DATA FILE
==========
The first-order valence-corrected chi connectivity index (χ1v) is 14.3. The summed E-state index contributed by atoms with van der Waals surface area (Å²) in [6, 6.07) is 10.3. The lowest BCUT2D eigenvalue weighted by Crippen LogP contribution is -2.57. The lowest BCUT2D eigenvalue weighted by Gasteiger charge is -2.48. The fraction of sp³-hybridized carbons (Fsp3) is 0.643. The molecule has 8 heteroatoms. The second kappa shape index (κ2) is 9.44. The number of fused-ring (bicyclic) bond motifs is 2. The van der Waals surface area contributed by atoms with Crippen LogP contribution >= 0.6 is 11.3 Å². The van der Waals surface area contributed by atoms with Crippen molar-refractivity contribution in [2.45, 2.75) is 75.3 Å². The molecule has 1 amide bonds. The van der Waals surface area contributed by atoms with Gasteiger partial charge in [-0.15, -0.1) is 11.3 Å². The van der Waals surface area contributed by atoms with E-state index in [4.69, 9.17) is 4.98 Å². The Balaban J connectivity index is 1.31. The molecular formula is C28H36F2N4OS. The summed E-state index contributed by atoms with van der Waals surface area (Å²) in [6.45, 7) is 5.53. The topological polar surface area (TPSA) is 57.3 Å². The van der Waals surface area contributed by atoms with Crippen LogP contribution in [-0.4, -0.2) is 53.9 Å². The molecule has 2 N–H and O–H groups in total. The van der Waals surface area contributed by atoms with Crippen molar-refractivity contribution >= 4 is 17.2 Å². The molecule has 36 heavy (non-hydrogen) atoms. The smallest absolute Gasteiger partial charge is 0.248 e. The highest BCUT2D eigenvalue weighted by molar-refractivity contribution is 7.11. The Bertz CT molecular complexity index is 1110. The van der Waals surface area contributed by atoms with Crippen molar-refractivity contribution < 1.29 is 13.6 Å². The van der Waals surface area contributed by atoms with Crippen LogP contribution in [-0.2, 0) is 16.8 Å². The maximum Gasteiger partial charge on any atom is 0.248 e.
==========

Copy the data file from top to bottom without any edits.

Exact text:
The first-order valence-corrected chi connectivity index (χ1v) is 14.3. The summed E-state index contributed by atoms with van der Waals surface area (Å²) in [6, 6.07) is 10.3. The lowest BCUT2D eigenvalue weighted by Crippen LogP contribution is -2.57. The lowest BCUT2D eigenvalue weighted by Gasteiger charge is -2.48. The fraction of sp³-hybridized carbons (Fsp3) is 0.643. The molecule has 8 heteroatoms. The second kappa shape index (κ2) is 9.44. The number of fused-ring (bicyclic) bond motifs is 2. The van der Waals surface area contributed by atoms with Crippen LogP contribution >= 0.6 is 11.3 Å². The van der Waals surface area contributed by atoms with Crippen molar-refractivity contribution in [2.45, 2.75) is 75.3 Å². The molecule has 1 amide bonds. The van der Waals surface area contributed by atoms with Gasteiger partial charge in [-0.15, -0.1) is 11.3 Å². The van der Waals surface area contributed by atoms with E-state index in [4.69, 9.17) is 4.98 Å². The Balaban J connectivity index is 1.31. The molecular formula is C28H36F2N4OS. The summed E-state index contributed by atoms with van der Waals surface area (Å²) in [6.45, 7) is 5.53. The topological polar surface area (TPSA) is 57.3 Å². The van der Waals surface area contributed by atoms with Crippen LogP contribution in [-0.4, -0.2) is 53.9 Å². The molecule has 2 N–H and O–H groups in total. The van der Waals surface area contributed by atoms with Crippen molar-refractivity contribution >= 4 is 17.2 Å². The molecule has 36 heavy (non-hydrogen) atoms. The smallest absolute Gasteiger partial charge is 0.248 e. The highest BCUT2D eigenvalue weighted by molar-refractivity contribution is 7.11. The Bertz CT molecular complexity index is 1110. The van der Waals surface area contributed by atoms with Crippen molar-refractivity contribution < 1.29 is 13.6 Å². The van der Waals surface area contributed by atoms with Crippen LogP contribution in [-0.2, 0) is 16.8 Å². The maximum Gasteiger partial charge on any atom is 0.248 e.